5. Reevaluate with every project, especially if there’s a genre or goal shift for your next project. Authors have a tendency to want to stick with the same editors, but that isn’t always the best option. Keep an eye out to make sure each collaboration makes sense. Most editors specialize in certain genres, and you might be better off switching to someone else if you shift genres.
  6. Talk and get to know them. Don’t make it all so formal. Your book editor is a person, not a machine. You’ll find that by chatting and getting to know them—more like a job interview than a blind hiring process—you can decide which perspective you want in a person editing your book. Ideally, they’d be your target audience of the book. Most developmental editors are avid readers. Find what they like to read, and hire someone who fits your target audience.

How to Work with a Developmental Editor

While writer-editor teams will all have their own styles and preferences, here are a few general tips for working with your developmental editor.

1. Leave your hang-ups at the door

It’s easy to be offended or defensive about critique if you’re not accustomed to receiving feedback on your work. Try to get yourself into a receptive headspace before you even hire an editor.

Your writing is not you. Editors are here to help.

If you know you’re going to be defensive and obstinate, try practicing accepting feedback in a lower-stakes situation, like working with writing partners. If you’re paying for a service, you can’t be angry when you receive that service.

2. Communicate

The best way to get the most of your developmental edit is to focus on clear communication. Communication is a two-way street–you have to be good at receiving the messages and sending the messages.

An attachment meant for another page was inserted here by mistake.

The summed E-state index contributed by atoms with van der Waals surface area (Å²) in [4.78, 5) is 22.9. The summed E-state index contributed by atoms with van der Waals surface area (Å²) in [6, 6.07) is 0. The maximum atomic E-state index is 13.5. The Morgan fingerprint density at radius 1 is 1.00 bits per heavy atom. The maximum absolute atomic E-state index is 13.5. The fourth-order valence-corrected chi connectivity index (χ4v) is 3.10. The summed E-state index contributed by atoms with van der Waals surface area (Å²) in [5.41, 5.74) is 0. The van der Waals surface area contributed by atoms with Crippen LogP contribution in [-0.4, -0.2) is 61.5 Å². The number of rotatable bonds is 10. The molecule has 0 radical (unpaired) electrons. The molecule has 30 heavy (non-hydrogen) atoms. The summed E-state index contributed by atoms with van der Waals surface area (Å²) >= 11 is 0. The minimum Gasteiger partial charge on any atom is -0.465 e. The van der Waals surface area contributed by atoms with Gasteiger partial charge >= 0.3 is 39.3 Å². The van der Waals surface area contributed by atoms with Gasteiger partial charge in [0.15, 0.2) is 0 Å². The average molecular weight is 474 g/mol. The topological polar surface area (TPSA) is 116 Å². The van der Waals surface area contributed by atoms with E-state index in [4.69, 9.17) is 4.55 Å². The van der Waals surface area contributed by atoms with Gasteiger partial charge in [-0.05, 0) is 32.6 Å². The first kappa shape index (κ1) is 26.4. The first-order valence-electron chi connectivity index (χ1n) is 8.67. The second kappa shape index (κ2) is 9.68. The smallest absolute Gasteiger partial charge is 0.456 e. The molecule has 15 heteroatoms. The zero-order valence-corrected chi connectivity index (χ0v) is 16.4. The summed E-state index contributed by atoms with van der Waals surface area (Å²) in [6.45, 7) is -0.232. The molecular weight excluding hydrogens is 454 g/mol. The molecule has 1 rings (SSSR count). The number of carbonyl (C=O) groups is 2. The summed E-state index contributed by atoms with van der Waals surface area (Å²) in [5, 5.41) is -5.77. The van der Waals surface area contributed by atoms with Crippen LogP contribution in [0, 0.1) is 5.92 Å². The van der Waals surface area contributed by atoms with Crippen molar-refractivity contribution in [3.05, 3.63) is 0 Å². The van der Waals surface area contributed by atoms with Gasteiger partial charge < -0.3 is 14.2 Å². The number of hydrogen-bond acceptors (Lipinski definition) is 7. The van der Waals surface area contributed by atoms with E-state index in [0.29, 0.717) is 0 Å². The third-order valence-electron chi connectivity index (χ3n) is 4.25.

Discuss your goals for the piece, establish parameters before you enter a contract, let them know if you have a scheduling issue, and be as receptive as you can to their feedback.

Ask and answer questions as clearly as you can. Be respectful in your correspondence and respectful of their time. 

3. Remember you hired them for a reason

It’s so easy to be combative when someone is literally pointing out what you’ve done wrong. But this is what you asked them to do. Every time you want to be defensive, tell yourself that they’re helping you, and this is what you want. You’d rather hear it from an editor before it’s published than from readers afterward.

If you did the due-diligence in vetting for a good editor, it’s time to trust them and the decision you made.

4. Keep deadlines

Writing is a solitary job, until you hire an editor. If you’ve established a timeline for sending in chapters, getting your revisions done, or whatever other items your editor is relying on you for, stay on schedule. If you have an unexpected conflict, be sure to communicate that.

Likewise, if your editor is consistently dropping due dates and not getting you the materials you need in a reasonable time, hold them accountable. Your time is also valuable.

Apart from writing it, hiring the right developmental editor is one of the most pivotal things you can do for your book.

Be sure to put in the time and do your homework before you hire an editor, then put forth the effort to keep that relationship strong and effective. Your books and readers will thank you!

If you choose to edit your book yourself, make sure to grab our book editing checklist below for tips on what to look for, as well as a tips on hiring a book editor for your project!